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by Adam Elkus, Small Wars Journal
When Iranians took to the streets to protest vote-rigging by their nation's theocratic-military dictatorship, the West was more transfixed by the medium rather than the message. Many journalists fixated on the supposedly revolutionary usage of social media technology by the Iranian protestors, their diaspora supporters, and the bloggers who relayed their messages to the outside world. According to the narrative that developed, Twitter and other microblogging tools offer unprecedented real-time access to crisis situations like the Iranian uprising, giving social media users a vast information advantage over those who rely on traditional forms of media such as magazines and network television.
One writer worried that this self-selecting "information elite" could use their power to rapidly access information and form opinions to influence public views and policy. His concerns, while thoughtful, are ultimately misplaced. Instead of creating a new information elite, Twitter has added another dimension to the longtime problem of the tactical information junkie. Tactical open-source information culled from social media is only useful if it is filtered for white noise, integrated within a sound long-range conceptual frame, and mediated by a mature community of users. As RAND Corporation scientist David Ronfeldt insightfully noted, the real information elite will be those who use networks—both technological and social—to effectively contextualize this tactical information and exploit it.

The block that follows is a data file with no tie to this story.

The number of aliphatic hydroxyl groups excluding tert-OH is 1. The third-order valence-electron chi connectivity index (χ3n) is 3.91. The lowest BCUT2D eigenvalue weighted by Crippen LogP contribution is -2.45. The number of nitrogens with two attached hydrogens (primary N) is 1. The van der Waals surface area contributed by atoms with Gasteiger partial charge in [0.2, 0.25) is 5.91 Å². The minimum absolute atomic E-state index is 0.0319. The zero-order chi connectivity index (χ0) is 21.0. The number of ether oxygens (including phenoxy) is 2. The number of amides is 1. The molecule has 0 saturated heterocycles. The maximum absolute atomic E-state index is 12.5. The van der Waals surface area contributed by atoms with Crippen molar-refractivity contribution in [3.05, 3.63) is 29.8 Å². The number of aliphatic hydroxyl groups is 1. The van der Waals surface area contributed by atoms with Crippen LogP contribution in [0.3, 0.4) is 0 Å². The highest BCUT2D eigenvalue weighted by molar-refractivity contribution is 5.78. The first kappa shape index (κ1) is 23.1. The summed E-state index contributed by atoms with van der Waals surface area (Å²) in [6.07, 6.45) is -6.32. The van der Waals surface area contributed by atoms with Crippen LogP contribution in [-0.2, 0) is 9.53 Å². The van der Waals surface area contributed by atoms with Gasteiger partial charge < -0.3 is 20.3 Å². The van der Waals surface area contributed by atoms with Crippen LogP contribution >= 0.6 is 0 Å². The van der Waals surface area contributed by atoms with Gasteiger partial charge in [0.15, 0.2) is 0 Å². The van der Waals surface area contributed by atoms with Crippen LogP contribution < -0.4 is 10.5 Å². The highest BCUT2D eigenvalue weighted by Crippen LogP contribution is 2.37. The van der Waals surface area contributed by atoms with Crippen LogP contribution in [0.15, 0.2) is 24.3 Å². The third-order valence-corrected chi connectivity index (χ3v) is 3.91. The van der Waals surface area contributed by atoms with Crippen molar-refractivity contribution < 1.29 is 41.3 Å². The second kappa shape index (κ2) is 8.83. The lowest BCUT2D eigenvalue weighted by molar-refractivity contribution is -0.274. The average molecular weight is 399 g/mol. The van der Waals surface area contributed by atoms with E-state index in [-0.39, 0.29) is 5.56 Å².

The purpose of this article is not to bash Twitter, social networking, or blogs, but to critically examine problems in the open-source information ecosystem that "infoenthusiasts" largely ignore and explore possible solutions to the data glut. Twitter and other microblogging tools may not lead to an information elite, but they can undoubtedly be part of a crowdsourced solution.